i’ve run the numbers on all of the phillies off-season moves, and the bottom line on the Delmon Young signing is that it’s probably a bad mistake. Delmon Young is such a bad fielder that even if he hits well, his most likely WAR contribution will be @ .1, because his bad glove will completely cancel out his offensive contributions. Compare that to Hunter Pence, who had ..7 WAR in 101 G, or on pace to be 1.0 WAR–at least he wasn’t hurting you.

    The actual best move for the Phillies would be to sign the still available Mike Bourn, who was first in the NL in Defensive WAR, and had a 6.0 WAR overall, and have him play CF. They should then have Ben Revere play RF fulltime, because Revere is a defensive demon. If Bourn plays CF and Revere plays RF, then we can expect 4.47 WAR from Bourn in CF and 2.90 WAR from Revere in RF, most of that being defensive. It won’t even matter if they hit.

    Compare that to 1.3 WAR from Victorino and .7 WAR from Pence in 101 G each last year, and you immediately see a huge upgrad–it would be 7.37 wins in lieu of 2 wins, or an instant improvement of nearly 5.5 wins over last years OF. Then I would probably get rid of Dominic Brown and Delmon Young, who can’t play defense–Dom Brown has a career minus 1.8 WAR in 147 G–and instead play Lance Nix in LF together with Mayberry and Ruf. Mayberry has averaged a win share per 150 games, while Ruf hit 40 HR last year and accumulated .3 WS in just 12 games–that projects to 3.0 win shares in 120 games. If you platooned Nix and Ruf, you might expect to get as many as 1.2 win shares from Nix and 3.0 win shares from Ruf. That would be 4.2 win shares, compared to the 1.9 win shares you got from Juan Pierre. Overall, that’s a better OF. You’d have overall 7 more wins from your OF.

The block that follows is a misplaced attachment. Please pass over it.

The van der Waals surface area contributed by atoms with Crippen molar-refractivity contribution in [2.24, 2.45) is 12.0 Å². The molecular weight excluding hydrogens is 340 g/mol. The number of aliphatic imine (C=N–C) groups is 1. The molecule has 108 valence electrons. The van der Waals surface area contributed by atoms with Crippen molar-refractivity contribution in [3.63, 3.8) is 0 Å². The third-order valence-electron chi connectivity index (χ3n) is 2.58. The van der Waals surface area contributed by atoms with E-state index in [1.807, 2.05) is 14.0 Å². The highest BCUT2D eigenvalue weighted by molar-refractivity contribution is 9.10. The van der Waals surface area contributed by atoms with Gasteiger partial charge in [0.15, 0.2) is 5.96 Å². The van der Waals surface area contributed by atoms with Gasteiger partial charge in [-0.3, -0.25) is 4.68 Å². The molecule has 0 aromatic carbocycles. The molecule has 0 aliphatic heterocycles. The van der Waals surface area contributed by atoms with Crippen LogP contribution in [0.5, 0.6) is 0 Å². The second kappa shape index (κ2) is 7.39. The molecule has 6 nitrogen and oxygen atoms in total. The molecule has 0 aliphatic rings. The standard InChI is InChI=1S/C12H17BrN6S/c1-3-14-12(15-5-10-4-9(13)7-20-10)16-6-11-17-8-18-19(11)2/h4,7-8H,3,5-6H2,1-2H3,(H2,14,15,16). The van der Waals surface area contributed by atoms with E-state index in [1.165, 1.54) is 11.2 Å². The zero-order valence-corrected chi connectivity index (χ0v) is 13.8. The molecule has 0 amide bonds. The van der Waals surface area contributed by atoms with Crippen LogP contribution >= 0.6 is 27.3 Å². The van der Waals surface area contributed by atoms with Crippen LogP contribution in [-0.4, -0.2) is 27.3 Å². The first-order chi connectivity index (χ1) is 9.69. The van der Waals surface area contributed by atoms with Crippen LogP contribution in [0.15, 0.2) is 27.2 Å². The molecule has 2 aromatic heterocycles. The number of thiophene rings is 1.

On the IF, Ruiz will go down a little, but has an established level of 3.6 WAR. Kratz will double to 2.8 WAR if he gets into 100 G. Howard at 1B should return to @ 1.83 WAR; Utley’s established WAR is 5.8 and he should improve over last seasons 2.9 in 1/2 a season. Rollins will stay round his 2.3 WAR. Polanco and Frandsen’s 1.8 WAR were cancelled by Wigginton’s minus 1.7 WAR for a net .1 WAR. Mike Young has a great bat but a bad glove, but he will give us a net .5 WAR, so we’ll improve there. And, we lose michael martinez and get Freddie Galvis for the whole year, which means Galvis’ glove adds another 1/2 to a whole win share, mainly on defense, assuming he rests Utley, Rollins or Young a fair amount. Overall, the Phils can pick up 10 win shares on offense without Bourn, but can pick up 15 with Bourn.